Any attempt to treat the limiting conceptions themselves by ordinary scientific means is, as it were, to smash the mirror, and with the mirror broken, Natural Science itself dissolves away. He who seeks for such Things-in-themselves is like a man who longs to break the looking-glass, hoping to see what there is behind the reflecting surface to cause his image to appear.
With inner experience in this sense, we must apprehend the question: How is it that the soul is forced to confront these barriers of knowledge in order to have before it the phenomena of Nature?
Mature self-knowledge brings us an answer to this question. We must, however, beware of misinterpreting this perception by lapsing again into a way of thought which, within Natural Science itself, is no doubt inevitable.
Thus it would be a misconstruction to assume, that an insight into the true essence of the things and processes of Nature is withheld from man because he lacks the organisation for such insight.
The opposite is the case. Nature becomes sense-perceptible to man through the very fact that his being is capable of Love. For a being incapable of Love within the field of sense, the whole human picture of Nature would dissolve away.
It is not Nature who on account of his organisation reveals only her external aspect.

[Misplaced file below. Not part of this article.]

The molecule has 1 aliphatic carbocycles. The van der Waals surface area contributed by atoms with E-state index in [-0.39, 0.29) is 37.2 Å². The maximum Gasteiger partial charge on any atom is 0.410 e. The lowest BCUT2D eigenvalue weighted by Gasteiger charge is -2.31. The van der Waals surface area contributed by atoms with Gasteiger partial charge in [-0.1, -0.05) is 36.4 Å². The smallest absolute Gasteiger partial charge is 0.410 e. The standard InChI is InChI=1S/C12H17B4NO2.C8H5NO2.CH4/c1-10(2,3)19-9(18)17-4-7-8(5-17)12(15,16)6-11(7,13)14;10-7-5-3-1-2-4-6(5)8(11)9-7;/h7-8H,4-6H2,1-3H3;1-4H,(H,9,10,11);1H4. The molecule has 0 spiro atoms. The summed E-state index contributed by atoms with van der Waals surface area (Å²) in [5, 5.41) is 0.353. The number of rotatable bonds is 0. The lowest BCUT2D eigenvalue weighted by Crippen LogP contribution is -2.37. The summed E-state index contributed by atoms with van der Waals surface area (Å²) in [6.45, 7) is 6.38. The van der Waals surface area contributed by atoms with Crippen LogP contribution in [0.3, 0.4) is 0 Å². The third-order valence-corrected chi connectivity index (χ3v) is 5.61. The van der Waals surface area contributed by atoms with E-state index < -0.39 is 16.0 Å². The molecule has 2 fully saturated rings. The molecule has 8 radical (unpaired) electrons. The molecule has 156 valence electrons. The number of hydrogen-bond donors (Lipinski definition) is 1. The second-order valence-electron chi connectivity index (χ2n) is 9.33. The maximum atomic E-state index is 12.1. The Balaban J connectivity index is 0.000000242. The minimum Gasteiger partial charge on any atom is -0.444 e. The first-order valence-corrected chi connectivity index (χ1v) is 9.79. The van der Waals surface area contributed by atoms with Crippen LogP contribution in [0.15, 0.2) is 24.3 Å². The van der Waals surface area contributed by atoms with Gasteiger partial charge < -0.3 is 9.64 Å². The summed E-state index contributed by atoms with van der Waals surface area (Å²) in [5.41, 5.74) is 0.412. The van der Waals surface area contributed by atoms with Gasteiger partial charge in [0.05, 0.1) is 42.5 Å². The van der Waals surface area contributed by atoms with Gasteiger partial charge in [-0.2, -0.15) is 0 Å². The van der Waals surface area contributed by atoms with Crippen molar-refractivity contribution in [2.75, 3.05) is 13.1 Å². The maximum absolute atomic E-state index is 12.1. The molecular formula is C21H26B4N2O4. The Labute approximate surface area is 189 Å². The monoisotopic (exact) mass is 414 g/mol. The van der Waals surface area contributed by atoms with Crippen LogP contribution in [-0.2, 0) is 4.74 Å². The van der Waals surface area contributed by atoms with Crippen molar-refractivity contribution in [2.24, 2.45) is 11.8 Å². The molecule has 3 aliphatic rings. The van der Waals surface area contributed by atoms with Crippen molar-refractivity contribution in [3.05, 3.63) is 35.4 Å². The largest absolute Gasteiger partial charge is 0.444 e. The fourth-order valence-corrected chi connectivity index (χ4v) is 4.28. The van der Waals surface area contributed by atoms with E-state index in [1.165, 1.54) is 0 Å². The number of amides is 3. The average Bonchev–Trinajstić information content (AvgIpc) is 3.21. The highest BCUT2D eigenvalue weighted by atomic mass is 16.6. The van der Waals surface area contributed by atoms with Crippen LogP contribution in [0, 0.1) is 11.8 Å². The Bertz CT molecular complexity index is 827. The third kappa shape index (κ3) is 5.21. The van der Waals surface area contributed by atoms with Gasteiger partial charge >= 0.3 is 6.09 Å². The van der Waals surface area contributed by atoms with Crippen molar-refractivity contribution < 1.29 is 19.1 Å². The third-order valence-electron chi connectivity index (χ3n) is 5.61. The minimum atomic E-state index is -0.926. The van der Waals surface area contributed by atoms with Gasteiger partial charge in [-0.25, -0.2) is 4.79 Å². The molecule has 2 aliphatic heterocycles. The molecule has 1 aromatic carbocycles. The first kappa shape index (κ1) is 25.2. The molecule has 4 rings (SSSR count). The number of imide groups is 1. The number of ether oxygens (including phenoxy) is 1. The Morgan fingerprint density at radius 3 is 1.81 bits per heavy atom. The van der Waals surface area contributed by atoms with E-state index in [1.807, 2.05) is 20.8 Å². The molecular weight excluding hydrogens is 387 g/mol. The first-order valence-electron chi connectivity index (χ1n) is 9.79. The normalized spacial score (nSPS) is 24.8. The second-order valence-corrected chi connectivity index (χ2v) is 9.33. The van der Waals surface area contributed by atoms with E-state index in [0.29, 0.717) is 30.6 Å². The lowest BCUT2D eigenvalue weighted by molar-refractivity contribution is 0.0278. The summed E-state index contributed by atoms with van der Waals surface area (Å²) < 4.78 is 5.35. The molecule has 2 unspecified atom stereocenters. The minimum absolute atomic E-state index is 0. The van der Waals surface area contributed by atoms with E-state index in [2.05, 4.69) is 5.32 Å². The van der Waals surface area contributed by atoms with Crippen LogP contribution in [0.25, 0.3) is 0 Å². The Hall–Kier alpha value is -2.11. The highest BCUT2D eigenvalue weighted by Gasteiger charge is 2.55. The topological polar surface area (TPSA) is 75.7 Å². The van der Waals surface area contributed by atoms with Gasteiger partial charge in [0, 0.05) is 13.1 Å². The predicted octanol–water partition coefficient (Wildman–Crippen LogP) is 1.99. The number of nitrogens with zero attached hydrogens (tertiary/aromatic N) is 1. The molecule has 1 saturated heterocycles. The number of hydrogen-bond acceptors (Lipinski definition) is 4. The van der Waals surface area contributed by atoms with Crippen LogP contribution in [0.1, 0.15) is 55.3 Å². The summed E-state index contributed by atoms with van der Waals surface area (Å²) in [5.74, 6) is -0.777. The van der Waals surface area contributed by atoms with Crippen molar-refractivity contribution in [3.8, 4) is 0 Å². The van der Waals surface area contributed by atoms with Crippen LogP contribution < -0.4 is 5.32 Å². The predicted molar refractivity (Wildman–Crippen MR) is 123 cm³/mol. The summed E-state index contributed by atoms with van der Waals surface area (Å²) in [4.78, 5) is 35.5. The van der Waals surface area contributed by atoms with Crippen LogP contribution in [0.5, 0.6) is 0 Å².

No; it is man, who, by that force of his organisation which makes him in another direction capable of Love, is placed in a position to erect before his soul images and forms of Reality whereby Nature reveals herself to him.
Through the experience above-described the fact emerges, that the scientific frontiers of knowledge depend on the whole way in which man, as a sense-endowed being, is placed within this world of physical reality.
His vision of Nature is of a kind, appropriate to a being who is capable of Love. He would have to tear the faculty of Love out of his inner life if he wished no longer to be faced with limits in his perception of Nature.
But in so doing he would destroy the very force whereby Nature is made manifest to him. The real object of his quest for knowledge is not, by the same methods which he applies in his outlook upon Nature, to remove the limitations of that outlook. No, it is something altogether different, and once this has been perceived, man will no longer try to penetrate into a supersensible world through the kind of knowledge which is effective in Natural Science.